By Reon Janse van Rensburg
- South Africans vote in national and provincial elections every five years.
- In terms of the Constitution, the elections must be held within 90 days of the expiry of the term of the sitting National Assembly and Provincial Legislatures.
- The election date is proclaimed by the President of the Republic of South Africa.
What are national and provincial elections?
According to the Electoral Commission of South Africa, national and provincial elections are two different elections. In national elections, representatives are elected for the National Assembly, and in provincial elections, representatives are elected for the Provincial Legislatures.
Although these are two different elections, they are held on the same day, as was the case in 2019.
“Elections are an important way for people to debate and decide on their country’s future. Elections also provide an opportunity for voters to put to use their constitutional rights.” – The Electoral Commission of South Africa.
What is the difference between national and provincial government?
The national government
- makes laws and policies that apply to the whole country.
The national government consists of:
- Parliament led by the Speaker, and the national government led by the President and the Cabinet.
The provincial governments
- make laws and policies that only apply to a specific province.
The provincial government consists of:
- a legislature led by the Speaker and a provincial government led by a Premier and Members of the Executive Council (MECs)
What do you vote for in the national and provincial elections?
You vote for a political party to represent you in the National Assembly in Parliament.
You vote for a political party to represent you in the Provincial Legislator.
In the national and provincial elections in South Africa, voters vote for a political party and not for individuals as in certain countries. The political party then gets a share of the seats in parliament in direct proportion to the number of votes it received during the election. Each party then decides which of its members will fill the seats they have won. This is called a system of proportional representation (PR).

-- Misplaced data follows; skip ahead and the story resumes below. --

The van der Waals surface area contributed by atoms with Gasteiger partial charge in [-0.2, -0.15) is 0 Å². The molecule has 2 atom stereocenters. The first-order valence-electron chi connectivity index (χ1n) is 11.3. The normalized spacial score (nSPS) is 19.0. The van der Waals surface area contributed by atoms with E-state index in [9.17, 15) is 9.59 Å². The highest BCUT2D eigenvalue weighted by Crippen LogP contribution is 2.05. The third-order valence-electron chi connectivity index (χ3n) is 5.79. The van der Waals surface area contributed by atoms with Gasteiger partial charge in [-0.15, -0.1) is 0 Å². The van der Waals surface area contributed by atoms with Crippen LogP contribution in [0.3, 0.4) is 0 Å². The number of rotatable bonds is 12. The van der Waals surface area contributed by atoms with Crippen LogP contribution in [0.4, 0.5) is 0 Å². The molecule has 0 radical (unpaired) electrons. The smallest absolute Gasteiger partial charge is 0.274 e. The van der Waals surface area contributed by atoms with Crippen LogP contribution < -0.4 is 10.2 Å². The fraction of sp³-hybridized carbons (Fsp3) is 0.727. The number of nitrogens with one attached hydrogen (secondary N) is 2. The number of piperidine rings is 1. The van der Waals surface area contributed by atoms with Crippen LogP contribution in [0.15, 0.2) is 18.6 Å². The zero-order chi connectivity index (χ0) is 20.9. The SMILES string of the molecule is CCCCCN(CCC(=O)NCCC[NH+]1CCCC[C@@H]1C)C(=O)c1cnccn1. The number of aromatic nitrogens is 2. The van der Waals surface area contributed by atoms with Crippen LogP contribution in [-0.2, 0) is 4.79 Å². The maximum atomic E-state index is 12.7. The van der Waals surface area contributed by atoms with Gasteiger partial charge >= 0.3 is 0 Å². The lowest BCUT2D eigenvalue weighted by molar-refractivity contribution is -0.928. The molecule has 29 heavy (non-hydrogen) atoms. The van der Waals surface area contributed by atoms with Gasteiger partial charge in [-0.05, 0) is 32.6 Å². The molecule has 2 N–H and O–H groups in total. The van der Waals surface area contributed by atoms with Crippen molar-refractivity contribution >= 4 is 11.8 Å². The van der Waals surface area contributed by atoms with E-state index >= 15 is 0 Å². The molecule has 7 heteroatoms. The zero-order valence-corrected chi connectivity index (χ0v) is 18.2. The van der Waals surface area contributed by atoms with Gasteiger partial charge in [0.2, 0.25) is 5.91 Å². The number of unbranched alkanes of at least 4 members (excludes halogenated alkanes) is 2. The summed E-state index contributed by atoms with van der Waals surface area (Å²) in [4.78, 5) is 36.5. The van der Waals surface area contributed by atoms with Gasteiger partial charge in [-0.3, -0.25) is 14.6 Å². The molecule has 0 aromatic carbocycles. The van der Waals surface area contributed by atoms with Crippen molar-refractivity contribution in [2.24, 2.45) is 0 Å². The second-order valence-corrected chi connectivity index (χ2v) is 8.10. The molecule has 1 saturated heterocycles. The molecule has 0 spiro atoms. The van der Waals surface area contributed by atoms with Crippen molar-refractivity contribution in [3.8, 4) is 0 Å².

However, the system used in South Africa might change in future. The political party Congress of the People (Cope) recently provided further details about its planned Electoral Laws Amendment Bill which will allow citizens to vote for a specific individual or presidential candidate rather than for a political party.
The aim of the draft amendment bill, which was announced for the first time in 2020, is to give effect to the Constitutional Court ruling of June 2020 that found that the country’s Electoral Act is unconstitutional as it does not provide for adult citizens to participate as independent candidates in the national and provincial elections.
Other elections that must also be taken into account:
By-elections take place within 90 days after a municipal ward council seat becomes vacant due to death, expulsion, or resignation of a ward councillor.
Municipal elections take place every five years.
A hybrid system is used in South Africa, which means both the ward system and the system of proportional representation (PR) are used.
There are three types of municipal councils in South Africa, namely:
Category A: Metropolitan Councils
Category B: Local Councils
Category C: District Councils – District Councils have executive and legislative powers in areas that include local municipalities.
Someone living in a metropolitan municipality will receive two ballot papers in a municipal election:
- The one ballot paper would be for the Metropolitan Ward election – here you vote for a specific person who represents your ward.
- The second ballot paper would be for Metropolitan Proportional Representation (PR), i.e. the more votes a party gets, the more seats they get. Here you vote for a political party.
Someone living in a Local Council or a District Council will receive three ballot papers:
- The one ballot is for the Ward election – here you vote for a specific person to present your ward.
- The second ballot is for proportional representation in die Local Council – here you vote for a political party.
- The third ballot is for proportional representation in the District Council – here you also vote for a political party.
According to the Electoral Commission of South Africa, the local or municipal elections will take place between 3 August 2021 and 3 November 2021, despite the fact that the EFF and the ANC have requested that the elections be postponed. The previous municipal elections were held in 2016.
Election types – http://www.elections.org.za/content/Elections/Election-types/
2021 local government elections likely to go ahead – and they could be the most contested ever – https://www.dailymaverick.co.za/article/2020-09-28-2021-local-government-elections-likely-to-go-ahead-and-they-could-be-the-most-contested-ever/
National and Provincial Elections – https://www.elections.org.za/IECOnline/About-National-and-Provincial-Elections
Major election changes proposed for South Africa – including the option to vote for individuals, not parties – https://businesstech.co.za/news/government/466742/major-election-changes-proposed-for-south-africa-including-the-option-to-vote-for-individuals-not-parties/
Municipal elections – https://www.elections.org.za/content/WorkArea/DownloadAsset.aspx?id=1737